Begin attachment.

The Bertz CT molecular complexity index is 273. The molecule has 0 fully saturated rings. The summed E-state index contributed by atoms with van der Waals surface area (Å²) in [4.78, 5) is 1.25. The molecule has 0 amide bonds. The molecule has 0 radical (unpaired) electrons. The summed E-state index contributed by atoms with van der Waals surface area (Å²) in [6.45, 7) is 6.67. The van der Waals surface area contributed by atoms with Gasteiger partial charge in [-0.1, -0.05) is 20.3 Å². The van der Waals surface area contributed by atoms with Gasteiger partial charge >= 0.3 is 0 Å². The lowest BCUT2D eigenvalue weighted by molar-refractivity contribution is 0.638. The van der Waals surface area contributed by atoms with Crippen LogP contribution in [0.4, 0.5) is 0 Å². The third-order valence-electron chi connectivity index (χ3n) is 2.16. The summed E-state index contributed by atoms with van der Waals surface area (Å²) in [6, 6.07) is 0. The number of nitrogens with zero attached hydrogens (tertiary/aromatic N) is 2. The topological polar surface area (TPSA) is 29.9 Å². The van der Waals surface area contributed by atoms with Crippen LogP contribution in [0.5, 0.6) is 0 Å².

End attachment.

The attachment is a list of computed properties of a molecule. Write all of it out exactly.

The Bertz CT molecular complexity index is 273. The molecule has 0 fully saturated rings. The summed E-state index contributed by atoms with van der Waals surface area (Å²) in [4.78, 5) is 1.25. The molecule has 0 amide bonds. The molecule has 0 radical (unpaired) electrons. The summed E-state index contributed by atoms with van der Waals surface area (Å²) in [6.45, 7) is 6.67. The van der Waals surface area contributed by atoms with Gasteiger partial charge in [-0.1, -0.05) is 20.3 Å². The van der Waals surface area contributed by atoms with Gasteiger partial charge >= 0.3 is 0 Å². The lowest BCUT2D eigenvalue weighted by molar-refractivity contribution is 0.638. The van der Waals surface area contributed by atoms with Crippen LogP contribution in [0.4, 0.5) is 0 Å². The third-order valence-electron chi connectivity index (χ3n) is 2.16. The summed E-state index contributed by atoms with van der Waals surface area (Å²) in [6, 6.07) is 0. The number of nitrogens with zero attached hydrogens (tertiary/aromatic N) is 2. The topological polar surface area (TPSA) is 29.9 Å². The van der Waals surface area contributed by atoms with Crippen LogP contribution in [0.5, 0.6) is 0 Å².